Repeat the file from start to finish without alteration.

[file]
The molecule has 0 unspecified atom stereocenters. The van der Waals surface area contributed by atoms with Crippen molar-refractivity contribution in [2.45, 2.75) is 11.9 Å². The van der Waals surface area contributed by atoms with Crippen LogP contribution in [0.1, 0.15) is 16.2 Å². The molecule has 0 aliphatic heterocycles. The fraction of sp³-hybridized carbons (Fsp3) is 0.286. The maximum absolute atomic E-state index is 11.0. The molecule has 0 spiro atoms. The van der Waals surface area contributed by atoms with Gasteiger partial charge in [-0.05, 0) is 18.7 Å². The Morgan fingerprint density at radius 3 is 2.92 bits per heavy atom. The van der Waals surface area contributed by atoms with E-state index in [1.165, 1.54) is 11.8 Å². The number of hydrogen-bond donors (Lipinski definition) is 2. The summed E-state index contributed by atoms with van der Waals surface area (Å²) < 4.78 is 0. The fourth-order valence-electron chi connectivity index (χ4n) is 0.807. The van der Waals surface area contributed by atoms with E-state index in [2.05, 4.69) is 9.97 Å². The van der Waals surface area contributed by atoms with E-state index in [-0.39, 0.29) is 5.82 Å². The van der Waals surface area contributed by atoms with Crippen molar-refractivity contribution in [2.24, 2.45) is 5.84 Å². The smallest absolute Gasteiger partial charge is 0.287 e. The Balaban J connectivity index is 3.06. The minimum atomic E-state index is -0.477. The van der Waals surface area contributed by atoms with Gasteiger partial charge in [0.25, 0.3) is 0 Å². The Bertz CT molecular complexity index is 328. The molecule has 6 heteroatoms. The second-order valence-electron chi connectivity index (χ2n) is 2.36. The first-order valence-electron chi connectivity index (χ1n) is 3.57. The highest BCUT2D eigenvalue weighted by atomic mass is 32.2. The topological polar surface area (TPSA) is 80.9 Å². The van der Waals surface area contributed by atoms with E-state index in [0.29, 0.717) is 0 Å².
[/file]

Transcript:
The molecule has 0 unspecified atom stereocenters. The van der Waals surface area contributed by atoms with Crippen molar-refractivity contribution in [2.45, 2.75) is 11.9 Å². The van der Waals surface area contributed by atoms with Crippen LogP contribution in [0.1, 0.15) is 16.2 Å². The molecule has 0 aliphatic heterocycles. The fraction of sp³-hybridized carbons (Fsp3) is 0.286. The maximum absolute atomic E-state index is 11.0. The molecule has 0 spiro atoms. The van der Waals surface area contributed by atoms with Gasteiger partial charge in [-0.05, 0) is 18.7 Å². The Morgan fingerprint density at radius 3 is 2.92 bits per heavy atom. The van der Waals surface area contributed by atoms with E-state index in [1.165, 1.54) is 11.8 Å². The number of hydrogen-bond donors (Lipinski definition) is 2. The summed E-state index contributed by atoms with van der Waals surface area (Å²) < 4.78 is 0. The fourth-order valence-electron chi connectivity index (χ4n) is 0.807. The van der Waals surface area contributed by atoms with E-state index in [2.05, 4.69) is 9.97 Å². The van der Waals surface area contributed by atoms with E-state index in [-0.39, 0.29) is 5.82 Å². The van der Waals surface area contributed by atoms with Crippen molar-refractivity contribution in [2.24, 2.45) is 5.84 Å². The smallest absolute Gasteiger partial charge is 0.287 e. The Balaban J connectivity index is 3.06. The minimum atomic E-state index is -0.477. The van der Waals surface area contributed by atoms with Gasteiger partial charge in [0.25, 0.3) is 0 Å². The Bertz CT molecular complexity index is 328. The molecule has 6 heteroatoms. The second-order valence-electron chi connectivity index (χ2n) is 2.36. The first-order valence-electron chi connectivity index (χ1n) is 3.57. The highest BCUT2D eigenvalue weighted by atomic mass is 32.2. The topological polar surface area (TPSA) is 80.9 Å². The van der Waals surface area contributed by atoms with E-state index in [0.29, 0.717) is 0 Å².